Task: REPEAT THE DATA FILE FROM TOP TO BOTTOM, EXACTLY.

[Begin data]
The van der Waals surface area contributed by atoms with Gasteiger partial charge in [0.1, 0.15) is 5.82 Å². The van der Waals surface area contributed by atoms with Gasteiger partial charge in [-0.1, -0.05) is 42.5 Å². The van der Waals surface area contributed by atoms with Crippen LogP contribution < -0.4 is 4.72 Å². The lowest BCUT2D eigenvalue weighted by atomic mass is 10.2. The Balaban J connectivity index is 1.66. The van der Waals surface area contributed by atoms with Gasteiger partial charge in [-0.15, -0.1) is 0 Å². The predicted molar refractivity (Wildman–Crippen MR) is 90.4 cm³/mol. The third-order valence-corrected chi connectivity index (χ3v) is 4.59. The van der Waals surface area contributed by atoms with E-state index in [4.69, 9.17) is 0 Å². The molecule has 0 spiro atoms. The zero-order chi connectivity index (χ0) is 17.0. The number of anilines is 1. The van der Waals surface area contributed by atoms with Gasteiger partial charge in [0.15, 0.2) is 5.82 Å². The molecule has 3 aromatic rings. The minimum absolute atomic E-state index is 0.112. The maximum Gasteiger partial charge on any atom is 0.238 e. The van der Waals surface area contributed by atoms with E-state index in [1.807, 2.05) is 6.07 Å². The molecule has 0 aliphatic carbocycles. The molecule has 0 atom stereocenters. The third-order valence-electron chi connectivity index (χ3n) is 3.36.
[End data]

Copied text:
The van der Waals surface area contributed by atoms with Gasteiger partial charge in [0.1, 0.15) is 5.82 Å². The van der Waals surface area contributed by atoms with Gasteiger partial charge in [-0.1, -0.05) is 42.5 Å². The van der Waals surface area contributed by atoms with Crippen LogP contribution < -0.4 is 4.72 Å². The lowest BCUT2D eigenvalue weighted by atomic mass is 10.2. The Balaban J connectivity index is 1.66. The van der Waals surface area contributed by atoms with Gasteiger partial charge in [-0.15, -0.1) is 0 Å². The predicted molar refractivity (Wildman–Crippen MR) is 90.4 cm³/mol. The third-order valence-corrected chi connectivity index (χ3v) is 4.59. The van der Waals surface area contributed by atoms with E-state index in [4.69, 9.17) is 0 Å². The molecule has 0 spiro atoms. The zero-order chi connectivity index (χ0) is 17.0. The number of anilines is 1. The van der Waals surface area contributed by atoms with Gasteiger partial charge in [0.15, 0.2) is 5.82 Å². The molecule has 3 aromatic rings. The minimum absolute atomic E-state index is 0.112. The maximum Gasteiger partial charge on any atom is 0.238 e. The van der Waals surface area contributed by atoms with E-state index in [1.807, 2.05) is 6.07 Å². The molecule has 0 aliphatic carbocycles. The molecule has 0 atom stereocenters. The third-order valence-electron chi connectivity index (χ3n) is 3.36.